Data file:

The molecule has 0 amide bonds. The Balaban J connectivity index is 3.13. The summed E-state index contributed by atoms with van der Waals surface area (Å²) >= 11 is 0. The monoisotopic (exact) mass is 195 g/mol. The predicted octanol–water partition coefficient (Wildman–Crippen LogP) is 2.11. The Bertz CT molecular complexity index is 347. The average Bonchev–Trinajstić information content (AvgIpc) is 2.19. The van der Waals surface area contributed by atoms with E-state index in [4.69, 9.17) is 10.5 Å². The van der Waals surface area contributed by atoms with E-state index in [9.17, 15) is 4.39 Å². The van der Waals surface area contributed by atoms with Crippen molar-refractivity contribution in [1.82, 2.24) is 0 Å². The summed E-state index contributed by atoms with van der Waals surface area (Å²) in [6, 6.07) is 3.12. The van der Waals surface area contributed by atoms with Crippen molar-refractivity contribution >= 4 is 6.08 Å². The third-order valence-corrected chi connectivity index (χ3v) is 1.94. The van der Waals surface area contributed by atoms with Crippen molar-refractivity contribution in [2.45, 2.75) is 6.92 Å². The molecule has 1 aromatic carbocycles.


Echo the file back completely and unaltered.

The molecule has 0 amide bonds. The Balaban J connectivity index is 3.13. The summed E-state index contributed by atoms with van der Waals surface area (Å²) >= 11 is 0. The monoisotopic (exact) mass is 195 g/mol. The predicted octanol–water partition coefficient (Wildman–Crippen LogP) is 2.11. The Bertz CT molecular complexity index is 347. The average Bonchev–Trinajstić information content (AvgIpc) is 2.19. The van der Waals surface area contributed by atoms with E-state index in [4.69, 9.17) is 10.5 Å². The van der Waals surface area contributed by atoms with E-state index in [9.17, 15) is 4.39 Å². The van der Waals surface area contributed by atoms with Crippen molar-refractivity contribution in [1.82, 2.24) is 0 Å². The summed E-state index contributed by atoms with van der Waals surface area (Å²) in [6, 6.07) is 3.12. The van der Waals surface area contributed by atoms with Crippen molar-refractivity contribution >= 4 is 6.08 Å². The third-order valence-corrected chi connectivity index (χ3v) is 1.94. The van der Waals surface area contributed by atoms with Crippen molar-refractivity contribution in [2.45, 2.75) is 6.92 Å². The molecule has 1 aromatic carbocycles.